What you miss when you turn your back on church

It happened again last week: I came across someone’s comment that they no longer attended church. This was not from an unbeliever or someone who had never been a churchgoer. This was from a professing Christian who had attended church regularly for years and then decided to forsake the practice. This commenter did not say why she no longer attended, but there seemed to be just a bit of vitriol in her response. Perhaps someone had offended her or something happened that she didn’t care for. People seem to be leaving the church in droves for such reasons.

I’m always grieved when I see this kind of thing. It’s necessary at times to leave a particular church, but you miss a lot if you give up church all together, such as:

1. God’s gifts to the church.And he gave the apostles, the prophets, the evangelists, the shepherds and teachers, to equip the saints for the work of ministry, for building up the body of Christ, until we all attain to the unity of the faith and of the knowledge of the Son of God” (Ephesians 4:11-13a, ESV). Yes, you can gain from hearing a good radio or Internet sermon. But that’s not the same as being personally pastored or shepherded by the man God has raised up to lead your congregation. Hebrews 13:7-17 gives more instruction about our reaction to church leaders: remembering, imitating, obeying.

2. Getting equipped. The purpose God gave those gifts mentioned in the first point was “to equip the saints for the work of ministry, for building up the body of Christ.”

3. Being fed. I Peter 3:1-4 instructs church leaders to “feed the flock.” Yes, we should feed ourselves in the Word during the week, but we shouldn’t neglect the “family dinner” available to us every week at church.

4. Being a part of what God is doing through the church. “So that through the church the manifold wisdom of God might now be made known to the rulers and authorities in the heavenly places” (Ephesians 3:10). That’s an amazing thought, that God teaches things about Himself to “rulers and authorities in the heavenly places” through His interactions with the church.

5. Your place in the body. In 1 Corinthians 12, Paul goes to great lengths to explain that the church is like a body. We’re not all eyes, else how would we hear or smell (verse 17 and following)? We each have different gifts and functions, designed to work together and minister to each other. When we remove ourselves from the body, we leave an empty place and we miss the function of the others.

6. The care of a church family. “God has so composed the body, giving greater honor to the part that lacked it, that there may be no division in the body, but that the members may have the same care for one another. If one member suffers, all suffer together; if one member is honored, all rejoice together.” Most church members could tell you stories about being ministered to and cared for my other members.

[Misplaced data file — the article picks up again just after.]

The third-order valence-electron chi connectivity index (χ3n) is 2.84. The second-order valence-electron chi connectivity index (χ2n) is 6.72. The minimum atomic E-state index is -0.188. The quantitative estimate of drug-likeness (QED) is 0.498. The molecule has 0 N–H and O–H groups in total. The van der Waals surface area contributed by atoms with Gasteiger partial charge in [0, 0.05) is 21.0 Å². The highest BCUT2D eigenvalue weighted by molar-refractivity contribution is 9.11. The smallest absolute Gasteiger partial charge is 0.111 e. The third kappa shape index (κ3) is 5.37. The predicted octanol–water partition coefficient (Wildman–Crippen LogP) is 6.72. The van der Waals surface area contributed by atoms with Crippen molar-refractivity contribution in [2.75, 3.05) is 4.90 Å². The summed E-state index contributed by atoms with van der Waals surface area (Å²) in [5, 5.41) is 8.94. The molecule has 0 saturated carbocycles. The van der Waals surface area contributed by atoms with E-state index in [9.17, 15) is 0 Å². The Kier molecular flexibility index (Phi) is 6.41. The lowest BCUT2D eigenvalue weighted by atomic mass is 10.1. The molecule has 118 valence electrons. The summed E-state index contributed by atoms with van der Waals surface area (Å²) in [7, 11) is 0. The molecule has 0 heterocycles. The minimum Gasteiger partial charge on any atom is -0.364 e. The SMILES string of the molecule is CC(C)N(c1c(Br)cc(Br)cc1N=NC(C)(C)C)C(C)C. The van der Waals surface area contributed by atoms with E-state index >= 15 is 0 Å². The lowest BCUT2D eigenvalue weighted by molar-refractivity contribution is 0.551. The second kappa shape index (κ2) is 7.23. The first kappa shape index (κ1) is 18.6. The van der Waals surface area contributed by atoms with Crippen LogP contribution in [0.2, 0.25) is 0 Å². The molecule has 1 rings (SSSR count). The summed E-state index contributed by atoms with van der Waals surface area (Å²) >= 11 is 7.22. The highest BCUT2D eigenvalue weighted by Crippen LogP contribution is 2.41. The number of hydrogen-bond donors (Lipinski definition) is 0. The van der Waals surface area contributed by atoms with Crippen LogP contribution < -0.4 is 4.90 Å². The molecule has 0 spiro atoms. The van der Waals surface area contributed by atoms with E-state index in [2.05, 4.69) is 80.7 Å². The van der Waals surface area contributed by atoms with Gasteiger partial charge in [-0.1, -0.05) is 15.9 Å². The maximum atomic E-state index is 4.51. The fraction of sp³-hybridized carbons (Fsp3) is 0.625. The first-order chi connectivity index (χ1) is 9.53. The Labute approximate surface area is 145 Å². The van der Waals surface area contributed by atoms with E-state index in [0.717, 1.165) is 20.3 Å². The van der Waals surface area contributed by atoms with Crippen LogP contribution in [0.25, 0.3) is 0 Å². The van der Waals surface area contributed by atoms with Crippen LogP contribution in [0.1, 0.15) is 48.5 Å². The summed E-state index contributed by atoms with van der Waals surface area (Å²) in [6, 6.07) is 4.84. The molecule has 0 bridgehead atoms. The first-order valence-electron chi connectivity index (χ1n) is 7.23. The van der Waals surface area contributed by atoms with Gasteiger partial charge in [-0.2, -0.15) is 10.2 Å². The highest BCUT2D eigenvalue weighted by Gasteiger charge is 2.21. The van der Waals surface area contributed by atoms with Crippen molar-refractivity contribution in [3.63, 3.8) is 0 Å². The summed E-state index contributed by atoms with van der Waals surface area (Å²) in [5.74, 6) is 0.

7. A place to use your gifts and be ministered to by others. This overlaps with #5 a bit. But the Bible lists several types of spiritual gifts that God distributes to His children, among them, teaching, administration, giving, mercy, helps, and others. We’re to use them to minister to each other. Sure, they’re not restricted to the four walls of the church: we use them at work, with neighbors, online, etc. But church is the primary outlet. You miss being ministered to by others and and you miss the people you’re to minister to. As our church read through the book of Acts over several weeks, I noted several times people strengthened people (14:22; 15:32, 41; 16:5; 18:23). And I thought, “Wait a minute: isn’t it Go who strengthens us?” Yes. But He often uses people to strengthen, to encourage (often paired with strengthen in Acts), to comfort.

8. Biblical one anothers. Again, these can be done outside the church, but the context of most of them is within the church.

Wash one another’s feet—John 13:14.
Love one another—John 13:3; 15:12, 17; Romans 13:8; I Peter 1:22; I John 3:11, 23; 4:7, 11.
In honor preferring one another—Romans 12:10.
Don’t judge one another—Romans 14:13.
Receive one another—Romans 15:7.
Salute one another—Romans 16:16.*
Greet one another—I Cor. 16:20, II Cor. 13:12, I Peter 5:14.
Serve one another—Gal. 5:13.
Don’t provoke one another or envy one another—Gal. 5:26.
Bear one another’s burdens—Gal. 6:2.
Forbear one another in love—Eph. 4:2, Col. 3:13.
Forgive one another—Eph. 4:32, Col. 3:13.
Teach and admonish one another with song—Col. 3:16.
Comfort one another—I Thess. 4:18.
Edify one another—I Thess. 5:11.
Exhort one another— Heb. 3:13; 10:25.
Consider one another to provoke unto love and good works—Heb. 10:24.

9. Biblical conflict resolution. In Matthew 18, Jesus gave instructions about how to handle when other people sin against you. If you just leave the church without settling these manners, you do a disservice to yourself and the other person. Some people go from church to church to church with a trail of unresolved conflicts in their wake, until they finally stop going all together.

10. Exercise in forbearance. No church is going to be perfect. How could it be, when each is made up of sinners who are not yet perfect? We all still struggle with our flesh and will til we get to heaven. Sometimes our fleshly natures irritate each other. Sometimes we need to confront each other, as in #9. But sometimes we need to depend on God’s grace to forbear each other. If we leave due to others’ irritating us, we miss out on this (difficult) grace. “I therefore, the prisoner of the Lord, beseech you that ye walk worthy of the vocation wherewith ye are called, with all lowliness and meekness, with longsuffering, forbearing one another in love; endeavouring to keep the unity of the Spirit in the bond of peace” (Ephesians 4:1-3, KJV). “Put on therefore, as the elect of God, holy and beloved, bowels of mercies, kindness, humbleness of mind, meekness, longsuffering; Forbearing one another, and forgiving one another, if any man have a quarrel against any: even as Christ forgave you, so also do ye. And above all these things put on charity, which is the bond of perfectness. And let the peace of God rule in your hearts, to the which also ye are called in one body; and be ye thankful” (Colossians 3:12-15, KJV).